May 25, 2022
Every 25 May, the world commemorates #AfricaDay to celebrate the continent, its people, and its many successes. From a public health standpoint, the region continues to progress toward ending Neglected Tropical Diseases (NTDs), malaria, and tuberculosis, with a helping hand from the African research and innovation ecosystem.
The World Health Organization (WHO), in its report Road map for neglected tropical diseases 2021–2030, classifies research and innovation as “fundamental enablers of programmatic progress for all diseases.”
NTDs, malaria, and tuberculosis impact over a billion people in the world’s most disadvantaged communities in both developed and developing countries, disrupting lives and productivity. On the African continent, where NTDs, malaria, and tuberculosis are more prevalent, advances in research lead to the implementation of new or updated prevention initiatives as well as treatment tools, saving lives and reinforcing health systems.
Better use, and sharing, of analytical tools and data; the development of accurate and affordable diagnostic tests (sometimes detecting multiple diseases at once); increased political will; and advances in the delivery and monitoring of safer and affordable treatment, make it possible to treat more people faster and with better outcomes.
Since 2008, 42 countries and territories – the majority in Africa, have successfully eliminated at least one NTD. According to WHO, Leprosy is no longer a public health concern in Sub-Saharan Africa, and forty-one countries on the continent have successfully eradicated Guinea worm infections – a debilitating parasitic disease.
Carrying a disproportionally high share of the global malaria burden, Africa took further steps to tackle one of its leading causes of child mortality by piloting the first ever malaria vaccine, the RTS,S vaccine. Following promising results, in October 2021, WHO endorsed the RTS,S vaccine, developed by GlaxoSmithKline, and recommended the treatment for young children at risk. WIPO Director General Daren Tang last year noted this scientific advancement.
African researchers and innovators are on the front lines of finding solutions to the public health challenges they face. The African Union (AU) recently published Health Research and Innovation Strategy for Africa (HRISA), its policy paper to support the further development of the continent’s health technology and innovation ecosystem. In earlier 2022, the AU pledged to eliminate NTDs by 2030.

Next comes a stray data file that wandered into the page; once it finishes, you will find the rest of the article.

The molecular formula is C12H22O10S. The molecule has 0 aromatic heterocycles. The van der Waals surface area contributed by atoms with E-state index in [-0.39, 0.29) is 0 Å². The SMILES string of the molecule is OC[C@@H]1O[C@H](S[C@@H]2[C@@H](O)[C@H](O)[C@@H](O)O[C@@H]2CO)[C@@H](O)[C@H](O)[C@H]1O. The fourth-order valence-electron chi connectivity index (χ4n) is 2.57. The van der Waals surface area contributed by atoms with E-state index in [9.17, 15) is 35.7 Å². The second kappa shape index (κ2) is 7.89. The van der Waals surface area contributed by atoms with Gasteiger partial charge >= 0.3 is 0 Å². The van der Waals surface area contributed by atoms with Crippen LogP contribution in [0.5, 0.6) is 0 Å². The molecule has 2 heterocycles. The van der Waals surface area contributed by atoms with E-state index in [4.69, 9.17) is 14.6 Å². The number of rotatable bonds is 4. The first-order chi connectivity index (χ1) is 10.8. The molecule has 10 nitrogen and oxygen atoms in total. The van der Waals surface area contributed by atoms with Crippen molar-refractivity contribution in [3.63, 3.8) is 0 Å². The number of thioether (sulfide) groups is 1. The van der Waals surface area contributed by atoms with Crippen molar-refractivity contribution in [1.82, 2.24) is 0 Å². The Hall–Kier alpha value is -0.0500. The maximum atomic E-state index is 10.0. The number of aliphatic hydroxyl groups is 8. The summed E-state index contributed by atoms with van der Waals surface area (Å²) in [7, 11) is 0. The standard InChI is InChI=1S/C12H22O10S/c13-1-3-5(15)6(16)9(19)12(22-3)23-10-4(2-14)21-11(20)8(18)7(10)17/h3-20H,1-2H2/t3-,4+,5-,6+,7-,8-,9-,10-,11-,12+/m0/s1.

To celebrate World Intellectual Property Day on April 26, 2022, WIPO invited young African innovators and entrepreneurs in global health to share their stories and discuss the evolving innovation ecosystem in Africa. WIPO supports researchers around the world looking to advance progress toward the planet’s most pressing global health issues. Visit IP for a Healthier World, a virtual exhibition showing how intellectual property and ingenuity contribute to controlling and eliminating NTDs, malaria, and tuberculosis.
Africa and the rest of the world are in a race against time. Not only to reach the health targets of the United Nations (UN) Sustainable Development Goals by 2030 but also to stay ahead of antimicrobial resistance (AMR). Recognized by the UN and other relevant institutions as a threat to global health, AMR occurs when antimicrobial drugs such as antibiotics and disinfectants are no longer effective in preventing or treating diseases and infections, including NTDs, malaria, and tuberculosis. This happens because microorganisms - the tiniest living things on our planet - acquire the ability to resist modern medicine by transforming into immune strains.
A growing concern for developed and developing countries alike, this new challenge demonstrates that innovation does not have the luxury of rest. As we celebrate #AfricaDay, the present and longstanding goal of controlling and eliminating Neglected Tropical Diseases, malaria, and tuberculosis on the continent is attainable, even as new regional and global challenges loom.
To commemorate World #AfricaDay2022, we invite you to visit IP for a Healthier World, a virtual exhibition to increase awareness of NTDs, malaria, and tuberculosis globally and to pay tribute to the contributions that WIPO Re:Search partners, researchers, and fellows have made to NTD research over the past ten years.